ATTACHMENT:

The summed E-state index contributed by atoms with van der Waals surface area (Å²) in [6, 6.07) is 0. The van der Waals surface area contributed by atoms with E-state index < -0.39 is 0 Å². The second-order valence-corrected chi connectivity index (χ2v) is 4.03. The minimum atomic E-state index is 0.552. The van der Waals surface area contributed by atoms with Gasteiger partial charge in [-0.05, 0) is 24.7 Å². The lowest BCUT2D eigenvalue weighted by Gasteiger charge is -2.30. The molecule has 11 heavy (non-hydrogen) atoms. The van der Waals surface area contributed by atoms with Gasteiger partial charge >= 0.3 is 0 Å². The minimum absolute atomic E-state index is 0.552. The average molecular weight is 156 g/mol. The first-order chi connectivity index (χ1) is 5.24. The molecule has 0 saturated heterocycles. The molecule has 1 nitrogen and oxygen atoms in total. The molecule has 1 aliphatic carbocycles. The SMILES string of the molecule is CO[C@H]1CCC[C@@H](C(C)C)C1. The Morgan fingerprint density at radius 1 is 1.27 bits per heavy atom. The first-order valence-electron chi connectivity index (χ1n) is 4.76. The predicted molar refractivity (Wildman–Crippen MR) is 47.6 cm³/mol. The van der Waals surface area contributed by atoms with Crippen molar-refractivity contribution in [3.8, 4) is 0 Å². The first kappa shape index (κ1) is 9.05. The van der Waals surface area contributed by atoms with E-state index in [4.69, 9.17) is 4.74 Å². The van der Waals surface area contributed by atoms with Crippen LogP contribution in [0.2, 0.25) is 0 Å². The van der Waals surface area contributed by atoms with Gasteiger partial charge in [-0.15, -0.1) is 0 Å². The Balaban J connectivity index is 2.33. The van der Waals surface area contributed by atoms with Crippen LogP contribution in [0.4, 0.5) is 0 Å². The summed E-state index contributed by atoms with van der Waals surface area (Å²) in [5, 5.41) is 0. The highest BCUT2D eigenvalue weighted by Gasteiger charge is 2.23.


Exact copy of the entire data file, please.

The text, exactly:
The summed E-state index contributed by atoms with van der Waals surface area (Å²) in [6, 6.07) is 0. The van der Waals surface area contributed by atoms with E-state index < -0.39 is 0 Å². The second-order valence-corrected chi connectivity index (χ2v) is 4.03. The minimum atomic E-state index is 0.552. The van der Waals surface area contributed by atoms with Gasteiger partial charge in [-0.05, 0) is 24.7 Å². The lowest BCUT2D eigenvalue weighted by Gasteiger charge is -2.30. The molecule has 11 heavy (non-hydrogen) atoms. The van der Waals surface area contributed by atoms with Gasteiger partial charge >= 0.3 is 0 Å². The minimum absolute atomic E-state index is 0.552. The average molecular weight is 156 g/mol. The first-order chi connectivity index (χ1) is 5.24. The molecule has 0 saturated heterocycles. The molecule has 1 nitrogen and oxygen atoms in total. The molecule has 1 aliphatic carbocycles. The SMILES string of the molecule is CO[C@H]1CCC[C@@H](C(C)C)C1. The Morgan fingerprint density at radius 1 is 1.27 bits per heavy atom. The first-order valence-electron chi connectivity index (χ1n) is 4.76. The predicted molar refractivity (Wildman–Crippen MR) is 47.6 cm³/mol. The van der Waals surface area contributed by atoms with Crippen molar-refractivity contribution in [3.8, 4) is 0 Å². The first kappa shape index (κ1) is 9.05. The van der Waals surface area contributed by atoms with E-state index in [4.69, 9.17) is 4.74 Å². The van der Waals surface area contributed by atoms with Crippen LogP contribution in [0.2, 0.25) is 0 Å². The van der Waals surface area contributed by atoms with Gasteiger partial charge in [-0.15, -0.1) is 0 Å². The Balaban J connectivity index is 2.33. The van der Waals surface area contributed by atoms with Crippen LogP contribution in [0.4, 0.5) is 0 Å². The summed E-state index contributed by atoms with van der Waals surface area (Å²) in [5, 5.41) is 0. The highest BCUT2D eigenvalue weighted by Gasteiger charge is 2.23.